We sit at the window of the coffee shop and watch as mopeds zoom from place to place, probably doing their parts to contribute to the overall warming of this tropical place. People walk back and forth in front of the coffee shop, visiting the surrounding shops. I watch the same three girls pass the window five times. After we leave the coffee shop, we do the same thing, passing in front of the coffee shop’s window a number of times as we wander the streets.

People write stories about great people hoping to capture some of the greatness. What makes people great can never be bottled or taught. It is the instinctual reaction, the deep thoughts and analysis, the desire for power and the grasping of the lightning rod at the moment of the strike.

Everything has its plan, its providence. We sat at the coffee shop and I threw my New Yorker at Doolies to keep her occupied while I finished The man in the high castle. She found the obstetrics article and she is reading it. It seems more than chance that brought it to her. Or maybe I read too much into everyday events. We humans are excellent at seeing patterns where there is only randomness. It’s either that or there is no randomness, only apparent and mathematical randomness.

It’s these times away from words, these times alone with only my thoughts that I miss while working. When I work, my creative energies are subjugated to the job, even more so over the past few years as I my job began to interest, entertain, and bring me great satisfaction. What I lose, however, are these quiet moments of reflection, where I dig out the built-in crud and begin exploring the more important and harder to find parts of my life.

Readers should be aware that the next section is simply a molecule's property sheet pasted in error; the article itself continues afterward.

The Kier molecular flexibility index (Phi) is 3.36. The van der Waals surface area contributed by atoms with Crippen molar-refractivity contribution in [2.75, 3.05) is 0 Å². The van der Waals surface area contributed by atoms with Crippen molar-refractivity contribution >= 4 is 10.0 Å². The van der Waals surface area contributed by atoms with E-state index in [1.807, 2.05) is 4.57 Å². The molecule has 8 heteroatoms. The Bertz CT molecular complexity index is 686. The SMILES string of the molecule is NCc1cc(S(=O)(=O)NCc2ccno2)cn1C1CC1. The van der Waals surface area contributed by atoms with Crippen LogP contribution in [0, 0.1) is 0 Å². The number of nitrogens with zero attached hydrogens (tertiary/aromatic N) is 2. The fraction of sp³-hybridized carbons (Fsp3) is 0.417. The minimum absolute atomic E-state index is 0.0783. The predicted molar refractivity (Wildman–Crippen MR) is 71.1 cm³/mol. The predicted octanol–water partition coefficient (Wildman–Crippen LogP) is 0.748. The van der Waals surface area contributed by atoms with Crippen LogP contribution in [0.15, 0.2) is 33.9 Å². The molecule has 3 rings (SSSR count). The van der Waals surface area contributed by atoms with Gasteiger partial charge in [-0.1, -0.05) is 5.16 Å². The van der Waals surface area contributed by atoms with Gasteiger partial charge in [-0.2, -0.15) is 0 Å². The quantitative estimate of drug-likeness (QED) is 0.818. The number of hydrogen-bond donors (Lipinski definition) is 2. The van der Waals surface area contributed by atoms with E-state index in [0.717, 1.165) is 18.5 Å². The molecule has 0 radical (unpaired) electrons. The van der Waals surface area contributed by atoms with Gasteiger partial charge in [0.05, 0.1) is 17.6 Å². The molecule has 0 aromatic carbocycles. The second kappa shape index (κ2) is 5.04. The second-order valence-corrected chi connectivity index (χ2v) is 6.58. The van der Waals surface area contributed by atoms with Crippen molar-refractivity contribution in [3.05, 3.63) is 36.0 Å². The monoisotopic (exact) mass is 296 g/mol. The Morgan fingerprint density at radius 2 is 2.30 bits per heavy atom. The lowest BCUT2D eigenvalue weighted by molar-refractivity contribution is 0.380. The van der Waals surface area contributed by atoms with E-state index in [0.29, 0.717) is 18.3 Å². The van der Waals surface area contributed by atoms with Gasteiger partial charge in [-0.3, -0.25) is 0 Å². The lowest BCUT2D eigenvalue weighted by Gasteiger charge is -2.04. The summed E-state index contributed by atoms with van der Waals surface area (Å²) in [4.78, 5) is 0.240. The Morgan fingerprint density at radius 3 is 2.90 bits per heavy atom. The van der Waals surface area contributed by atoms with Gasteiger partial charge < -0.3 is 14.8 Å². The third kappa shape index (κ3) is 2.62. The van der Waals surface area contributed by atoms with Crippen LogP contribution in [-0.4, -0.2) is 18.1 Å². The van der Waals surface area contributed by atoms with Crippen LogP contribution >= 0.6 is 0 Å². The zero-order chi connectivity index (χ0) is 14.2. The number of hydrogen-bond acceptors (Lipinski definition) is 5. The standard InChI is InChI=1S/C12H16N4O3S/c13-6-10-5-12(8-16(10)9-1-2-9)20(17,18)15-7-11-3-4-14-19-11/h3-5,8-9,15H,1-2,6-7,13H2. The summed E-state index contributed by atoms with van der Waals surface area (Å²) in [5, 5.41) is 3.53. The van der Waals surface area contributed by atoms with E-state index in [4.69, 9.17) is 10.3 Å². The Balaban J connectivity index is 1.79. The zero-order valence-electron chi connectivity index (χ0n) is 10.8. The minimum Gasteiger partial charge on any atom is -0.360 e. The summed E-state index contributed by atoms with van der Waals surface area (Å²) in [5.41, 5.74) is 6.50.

Perhaps that was what I was getting at yesterday with my discussion of writing and doodles: I can doodle without reflection because the doodle is my reflection. But to write I need quiet moments where email isn’t dinging and I’m not anxiously waiting for the next fire to ignite so I can run over and stamp it out, lose myself in the familiar activity until only a smoldering heap remains as evidence of my efforts, evidence of a life. I don’t want to judge that life right now. Perhaps it is for the best to concentrate on small fires and not worry when the forest burns.

Doolies’s parent’s lunch meeting went long. We ate a delightfully modern Japanese lunch before grabbing ice cream. We window shopped for a bit before catching a cab back to the hotel. We met her parents for a late dinner and went to sleep early. It’s morning now as I type up the notes. I slept well last night. It’s always the second day where the jet lag hits. I like to think I’ve beat it, but I won’t know until tomorrow.

As I reread the musing, I realize that I’m too hard on myself as usual. I have to realize that life is not a zero sum game. Doolies finished her article—and with it my musing.